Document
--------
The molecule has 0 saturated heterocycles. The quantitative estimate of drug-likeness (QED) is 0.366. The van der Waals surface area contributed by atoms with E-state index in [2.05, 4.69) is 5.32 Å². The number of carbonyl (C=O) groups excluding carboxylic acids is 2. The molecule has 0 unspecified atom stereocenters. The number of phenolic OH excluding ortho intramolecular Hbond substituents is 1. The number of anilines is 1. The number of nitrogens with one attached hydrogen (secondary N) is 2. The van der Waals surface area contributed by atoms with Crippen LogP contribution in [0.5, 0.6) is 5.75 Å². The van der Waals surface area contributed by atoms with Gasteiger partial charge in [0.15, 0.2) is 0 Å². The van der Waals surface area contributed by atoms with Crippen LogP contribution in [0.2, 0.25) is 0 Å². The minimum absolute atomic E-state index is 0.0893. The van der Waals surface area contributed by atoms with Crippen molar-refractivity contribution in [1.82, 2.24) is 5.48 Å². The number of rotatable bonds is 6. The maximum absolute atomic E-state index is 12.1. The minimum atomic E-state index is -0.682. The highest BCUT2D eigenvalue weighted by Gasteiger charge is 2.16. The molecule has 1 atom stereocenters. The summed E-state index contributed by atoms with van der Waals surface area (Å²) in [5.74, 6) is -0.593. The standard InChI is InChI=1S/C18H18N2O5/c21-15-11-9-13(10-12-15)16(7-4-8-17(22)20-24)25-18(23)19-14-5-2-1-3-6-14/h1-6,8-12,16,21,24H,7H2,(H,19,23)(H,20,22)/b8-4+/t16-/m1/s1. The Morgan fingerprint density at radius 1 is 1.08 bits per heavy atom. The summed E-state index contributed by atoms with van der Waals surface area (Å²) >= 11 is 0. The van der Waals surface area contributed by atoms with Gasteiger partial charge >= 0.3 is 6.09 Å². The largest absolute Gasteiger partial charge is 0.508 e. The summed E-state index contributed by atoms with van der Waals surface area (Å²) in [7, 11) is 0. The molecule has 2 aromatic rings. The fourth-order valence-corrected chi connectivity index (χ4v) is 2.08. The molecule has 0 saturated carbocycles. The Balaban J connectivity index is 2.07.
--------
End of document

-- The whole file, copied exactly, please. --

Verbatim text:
The molecule has 0 saturated heterocycles. The quantitative estimate of drug-likeness (QED) is 0.366. The van der Waals surface area contributed by atoms with E-state index in [2.05, 4.69) is 5.32 Å². The number of carbonyl (C=O) groups excluding carboxylic acids is 2. The molecule has 0 unspecified atom stereocenters. The number of phenolic OH excluding ortho intramolecular Hbond substituents is 1. The number of anilines is 1. The number of nitrogens with one attached hydrogen (secondary N) is 2. The van der Waals surface area contributed by atoms with Crippen LogP contribution in [0.5, 0.6) is 5.75 Å². The van der Waals surface area contributed by atoms with Gasteiger partial charge in [0.15, 0.2) is 0 Å². The van der Waals surface area contributed by atoms with Crippen LogP contribution in [0.2, 0.25) is 0 Å². The minimum absolute atomic E-state index is 0.0893. The van der Waals surface area contributed by atoms with Crippen molar-refractivity contribution in [1.82, 2.24) is 5.48 Å². The number of rotatable bonds is 6. The maximum absolute atomic E-state index is 12.1. The minimum atomic E-state index is -0.682. The highest BCUT2D eigenvalue weighted by Gasteiger charge is 2.16. The molecule has 1 atom stereocenters. The summed E-state index contributed by atoms with van der Waals surface area (Å²) in [5.74, 6) is -0.593. The standard InChI is InChI=1S/C18H18N2O5/c21-15-11-9-13(10-12-15)16(7-4-8-17(22)20-24)25-18(23)19-14-5-2-1-3-6-14/h1-6,8-12,16,21,24H,7H2,(H,19,23)(H,20,22)/b8-4+/t16-/m1/s1. The Morgan fingerprint density at radius 1 is 1.08 bits per heavy atom. The summed E-state index contributed by atoms with van der Waals surface area (Å²) >= 11 is 0. The van der Waals surface area contributed by atoms with Gasteiger partial charge >= 0.3 is 6.09 Å². The largest absolute Gasteiger partial charge is 0.508 e. The summed E-state index contributed by atoms with van der Waals surface area (Å²) in [7, 11) is 0. The molecule has 2 aromatic rings. The fourth-order valence-corrected chi connectivity index (χ4v) is 2.08. The molecule has 0 saturated carbocycles. The Balaban J connectivity index is 2.07.